Your child’s teacher may be beaten down by a decrepit, overworked system. Or she may be fresh out of college and full of ideals. Your child’s teacher may love children. She may be exhausted at the end of the day and dread grading papers at night. She may have taught for 30 years. She might be tired. Or your child’s teacher may be 70 years old and still a spring chicken. Your child’s teacher may be teaching a grade level she doesn’t like or subject she’s not comfortable with.
    She enjoys summer and winter break to be sure, or she moonlights during vacations. But your child’s teacher most certainly went into teaching not for the winter break and not even for the summer break, but because she loved children, had something to offer children, and had a good rapport with children.
    And if your child’s teacher has to tell you that your child’s behavior is not typical of the peer group, it’s not because she doesn’t like your child. And it’s not because her job is too hard and the expectations are so high (although they are). It’s definitely not because she wants more paperwork.
    I can only speak for myself, but if I have taught your child, I have loved your child. I have loved your child regardless of whether he or she had special needs, struggled, or soared immediately upon entering the classroom. And if I have asked you whether you have considered this or that screening, whether you have questioned your child’s pediatrician about a certain behavior or lack thereof, whether you would mind if an outside observer spent time in our classroom, it is for this reason and this reason alone: I want your child to soar too.'

    http://community.today.com/parenting...?cid=sm_fbn_pt

  2. The Following 4 Users Say Thank You to HollyGolightly81 For This Useful Post:

    Frankenmum  (09-08-2015),Mamasupial  (09-08-2015),Sonja  (09-08-2015),SuperGranny  (11-08-2015)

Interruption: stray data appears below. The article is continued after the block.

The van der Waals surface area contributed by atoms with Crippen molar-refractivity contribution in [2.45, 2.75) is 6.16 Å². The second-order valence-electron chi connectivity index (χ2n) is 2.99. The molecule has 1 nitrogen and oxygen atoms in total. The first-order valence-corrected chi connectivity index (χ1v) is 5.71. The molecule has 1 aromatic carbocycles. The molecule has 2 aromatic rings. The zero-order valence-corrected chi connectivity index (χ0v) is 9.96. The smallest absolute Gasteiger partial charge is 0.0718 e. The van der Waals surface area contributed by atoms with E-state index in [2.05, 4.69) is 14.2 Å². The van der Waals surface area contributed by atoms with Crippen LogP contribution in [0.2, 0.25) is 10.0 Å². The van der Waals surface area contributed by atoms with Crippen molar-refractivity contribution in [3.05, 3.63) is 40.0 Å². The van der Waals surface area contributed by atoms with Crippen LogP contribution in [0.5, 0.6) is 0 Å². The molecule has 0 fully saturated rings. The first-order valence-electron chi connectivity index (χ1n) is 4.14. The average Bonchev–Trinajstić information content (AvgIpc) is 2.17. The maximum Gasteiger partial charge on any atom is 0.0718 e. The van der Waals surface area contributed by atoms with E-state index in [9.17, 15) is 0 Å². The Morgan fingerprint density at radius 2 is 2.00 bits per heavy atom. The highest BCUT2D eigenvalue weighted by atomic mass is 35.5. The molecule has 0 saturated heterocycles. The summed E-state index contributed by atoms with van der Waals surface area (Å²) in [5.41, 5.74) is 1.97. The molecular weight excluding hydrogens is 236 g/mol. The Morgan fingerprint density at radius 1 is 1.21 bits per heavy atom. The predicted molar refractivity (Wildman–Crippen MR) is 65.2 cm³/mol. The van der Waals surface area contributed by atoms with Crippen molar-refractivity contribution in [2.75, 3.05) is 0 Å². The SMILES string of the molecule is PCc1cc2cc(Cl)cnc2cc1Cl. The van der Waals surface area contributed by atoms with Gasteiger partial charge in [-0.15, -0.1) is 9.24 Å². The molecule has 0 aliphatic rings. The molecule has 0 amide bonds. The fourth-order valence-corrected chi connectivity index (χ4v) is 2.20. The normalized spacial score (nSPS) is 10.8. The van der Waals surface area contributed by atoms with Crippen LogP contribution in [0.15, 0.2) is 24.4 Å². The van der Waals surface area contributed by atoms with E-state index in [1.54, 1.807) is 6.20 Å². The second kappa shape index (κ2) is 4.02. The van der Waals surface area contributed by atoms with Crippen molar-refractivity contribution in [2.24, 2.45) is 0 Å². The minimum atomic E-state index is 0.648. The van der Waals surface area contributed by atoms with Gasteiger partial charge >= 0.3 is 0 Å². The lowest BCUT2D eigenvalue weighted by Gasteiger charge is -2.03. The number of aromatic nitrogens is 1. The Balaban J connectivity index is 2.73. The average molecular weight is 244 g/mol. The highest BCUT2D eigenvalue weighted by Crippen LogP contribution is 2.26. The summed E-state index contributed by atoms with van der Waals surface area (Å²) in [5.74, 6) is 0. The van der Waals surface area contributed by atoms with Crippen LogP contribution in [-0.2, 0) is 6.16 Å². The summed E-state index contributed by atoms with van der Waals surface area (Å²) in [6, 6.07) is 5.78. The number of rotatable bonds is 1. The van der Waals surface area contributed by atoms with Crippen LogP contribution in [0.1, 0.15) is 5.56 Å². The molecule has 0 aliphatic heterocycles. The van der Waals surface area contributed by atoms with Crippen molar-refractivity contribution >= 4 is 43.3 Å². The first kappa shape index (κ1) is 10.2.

3. #12
    Join Date
    Jun 2005
    Location
    At the beach
    Posts
    10,495
    Thanks
    1,430
    Thanked
    9,003
    Reviews
    3
    Achievements:Topaz Star - 500 postsAmber Star - 2,000 postsAmethyst Star - 5,000 postsEmerald Star - 10,000 posts
    Awards:
    Busiest Member of the Week - week ended 17/10/14100 Posts in a week
    Ok let me clarify my earlier comment about labels. DD2's conditions have labels (profoundly gifted and profoundly anxious). Those labels have been amazing for us and her as she has changed schools, has an educational intervention plan around her schooling and the teachers also know how she will react when her routine changes. We also see her private psych once a month or so to keep in touch.

    So I do agree to a certain extent.

    But to label every behaviour children exhibit sometimes takes away from what is just being a kid and what is actually a condition. Now I understand what we are talking about here is a subset of autism I understand but if you were going to look at these behaviours in isolation and give them that label I didn't necessarily agree.

  4. The Following User Says Thank You to Sonja For This Useful Post:

    HollyGolightly81  (09-08-2015)

  5. #13
    Join Date
    Jun 2005
    Location
    At the beach
    Posts
    10,495
    Thanks
    1,430
    Thanked
    9,003
    Reviews
    3
    Achievements:Topaz Star - 500 postsAmber Star - 2,000 postsAmethyst Star - 5,000 postsEmerald Star - 10,000 posts
    Awards:
    Busiest Member of the Week - week ended 17/10/14100 Posts in a week
    @HollyGolightly81 that article was great. Unfortunately my experience with gifted labels is not that positive in the school environment hence why we changed school.

  6. The Following User Says Thank You to Sonja For This Useful Post:

    HollyGolightly81  (09-08-2015)

  7. #14
    Join Date
    Apr 2013
    Posts
    4,210
    Thanks
    3,644
    Thanked
    3,453
    Reviews
    0
    Achievements:Topaz Star - 500 postsAmber Star - 2,000 posts
    Awards:
    100 Posts in a week
    Quote Originally Posted by Sonja View Post